In these photos, all those little oil spots on the paper is the plasticizer being pulled out of the clay.
The other method I have, is the same as one of the methods for dealing with hard clay. Layer the soft clay with stale dried up clay. The dried up clay absorbs the plasticizer, and when blended the two clays even each other out for a nice workable clay.
Thursday, December 5, 2013
Well it happens, polymer clay gets old and goes stale.
When this happens it TAKES FOREVER to condition it, and frankly there are time when it just cannot be done with out some outside assistance.
I have a few different ways of dealing with clay when this happens.
Beat it into submission
|handy dandy food processor|
Standard conditioning isn't working, your hands are getting tired, and running the clay through the pasta machine just crumbles it up more. My first line of defense is the food processor. This little guy works magic, and is also "the bomb" when processing large quantities of clay.
One way that a lot of folks will tell you condition your hard, dried out crumbly clay is to use clay softener. Ok, it works. But be warned: it melts the clay into a softer state, and it canpush it over the edge quickly.
The scene: the clay crumbles, wont stick to its self, forget running it through the pasta machine to smoosh it together, its a mess. You add a drop of softener, nothing happens. You add another 2 drops, and things are starting to show signs of improvement, but still not quite right. You think instead of working this mess more with your hands (getting those little clay particles a bit warm really helps them to become pliable) you decide to add another drop or 3 of softener, then whammy you have a slimy mess on your hands, and now have to figure out what to do with over conditioned clay thats too smooshy to do anything.
I have read you can use mineral oil, or baby oil. I haven't tried that yet, so I can't really tell you if its going to work.
Scrap clay/base colors
|base colors blended from a variety of old polymer clays|
I use a lot of "base clay," clay of whatever color as an under layer for projects. I find that this is the perfect job for old dried out clay. I take the clay, cut it into smallish chuncks and run them through my mini food processor (that I have had for 20+ years, still works great, and is completely dedicated to clay). I mix the colors all up. The funky little balls of clay will get every where, but I try to keep track of them. I run this mess through the pasta machine a bazillion times and usually end up with a fairly well mixed color.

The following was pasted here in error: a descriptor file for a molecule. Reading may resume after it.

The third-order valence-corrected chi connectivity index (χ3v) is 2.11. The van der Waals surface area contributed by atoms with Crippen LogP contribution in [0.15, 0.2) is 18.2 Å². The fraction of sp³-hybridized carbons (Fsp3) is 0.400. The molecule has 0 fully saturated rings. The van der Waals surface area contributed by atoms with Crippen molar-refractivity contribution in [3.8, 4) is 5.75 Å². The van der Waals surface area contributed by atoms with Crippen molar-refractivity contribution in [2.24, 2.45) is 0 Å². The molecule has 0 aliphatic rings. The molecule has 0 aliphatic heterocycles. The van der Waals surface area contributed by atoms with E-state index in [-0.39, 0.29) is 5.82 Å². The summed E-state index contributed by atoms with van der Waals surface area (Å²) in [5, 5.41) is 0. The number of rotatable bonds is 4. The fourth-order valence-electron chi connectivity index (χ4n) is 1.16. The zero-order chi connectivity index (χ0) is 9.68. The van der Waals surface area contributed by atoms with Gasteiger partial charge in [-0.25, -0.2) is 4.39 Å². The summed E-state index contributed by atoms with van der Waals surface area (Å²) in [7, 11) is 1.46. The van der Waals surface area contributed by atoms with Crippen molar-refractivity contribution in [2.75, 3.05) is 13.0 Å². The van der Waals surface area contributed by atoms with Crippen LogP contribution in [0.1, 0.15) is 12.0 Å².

|mini balls of clay out of the food processor|
|Blend, slice, run it through the pasta roller|
|Crumb catcher layer of conditioned|
clay lining the bottom of the pasta roller.
|Prepping stale clay to be conditioned with new clay, while maintaining the color.|
Ok when color has to be maintained. I take the old hard stuff and layer it with fresh clay or the same/ similar color. I find this works best if I can layer the old clay with one of the super squishy clays like Fimo Soft or Sculpey III. Let the clays co mingle for a day or too. This lets whatever is in the polymers to sort of transfer back and forth. Then I hand condition it, use the handy little food processor if it needs some help, and of course roll the heck out it with the pasta machine.
I know some colors are no longer produced, in those cases I just go with the best match I can find.
The chemistry/whats going on here?
Im not going to get into al the fancy-dancey names of the compounds that are moving back and forth, because frankly I don't know them and don't care. What ever the plasticizers are in polymer clay that allow it be smooshable they need to be replaced in the old stale/dried out clay. Clay conditioner adds this plasticizer back in. This plasticizer can also come from other clays that still have it. In some clays there is too much of it, and thats why they are super easy to work with with minimal conditioning.
Check back next week for part two "My clay is too soft"